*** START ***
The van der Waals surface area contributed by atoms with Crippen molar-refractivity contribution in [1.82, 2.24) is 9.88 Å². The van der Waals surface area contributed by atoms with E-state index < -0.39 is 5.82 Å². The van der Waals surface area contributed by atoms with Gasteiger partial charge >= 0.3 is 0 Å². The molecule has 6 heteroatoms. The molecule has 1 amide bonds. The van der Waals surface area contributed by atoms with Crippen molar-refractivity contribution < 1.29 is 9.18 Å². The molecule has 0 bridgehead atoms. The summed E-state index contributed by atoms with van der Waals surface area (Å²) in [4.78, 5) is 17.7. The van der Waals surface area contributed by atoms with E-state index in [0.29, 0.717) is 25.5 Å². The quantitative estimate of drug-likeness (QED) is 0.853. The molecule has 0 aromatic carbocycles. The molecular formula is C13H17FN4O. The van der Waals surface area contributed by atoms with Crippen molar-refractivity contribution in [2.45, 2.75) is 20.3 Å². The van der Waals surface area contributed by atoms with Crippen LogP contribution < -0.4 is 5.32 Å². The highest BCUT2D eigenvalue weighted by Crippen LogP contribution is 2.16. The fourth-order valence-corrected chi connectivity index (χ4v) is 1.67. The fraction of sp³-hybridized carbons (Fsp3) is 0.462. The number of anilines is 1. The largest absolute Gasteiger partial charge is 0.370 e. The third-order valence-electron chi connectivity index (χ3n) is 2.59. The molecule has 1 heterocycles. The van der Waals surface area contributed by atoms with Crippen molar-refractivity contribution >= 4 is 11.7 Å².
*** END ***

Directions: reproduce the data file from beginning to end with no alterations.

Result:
The van der Waals surface area contributed by atoms with Crippen molar-refractivity contribution in [1.82, 2.24) is 9.88 Å². The van der Waals surface area contributed by atoms with E-state index < -0.39 is 5.82 Å². The van der Waals surface area contributed by atoms with Gasteiger partial charge >= 0.3 is 0 Å². The molecule has 6 heteroatoms. The molecule has 1 amide bonds. The van der Waals surface area contributed by atoms with Crippen molar-refractivity contribution < 1.29 is 9.18 Å². The molecule has 0 bridgehead atoms. The summed E-state index contributed by atoms with van der Waals surface area (Å²) in [4.78, 5) is 17.7. The van der Waals surface area contributed by atoms with E-state index in [0.29, 0.717) is 25.5 Å². The quantitative estimate of drug-likeness (QED) is 0.853. The molecule has 0 aromatic carbocycles. The molecular formula is C13H17FN4O. The van der Waals surface area contributed by atoms with Crippen molar-refractivity contribution in [2.45, 2.75) is 20.3 Å². The van der Waals surface area contributed by atoms with Crippen LogP contribution < -0.4 is 5.32 Å². The highest BCUT2D eigenvalue weighted by Crippen LogP contribution is 2.16. The fourth-order valence-corrected chi connectivity index (χ4v) is 1.67. The fraction of sp³-hybridized carbons (Fsp3) is 0.462. The number of anilines is 1. The largest absolute Gasteiger partial charge is 0.370 e. The third-order valence-electron chi connectivity index (χ3n) is 2.59. The molecule has 1 heterocycles. The van der Waals surface area contributed by atoms with Crippen molar-refractivity contribution >= 4 is 11.7 Å².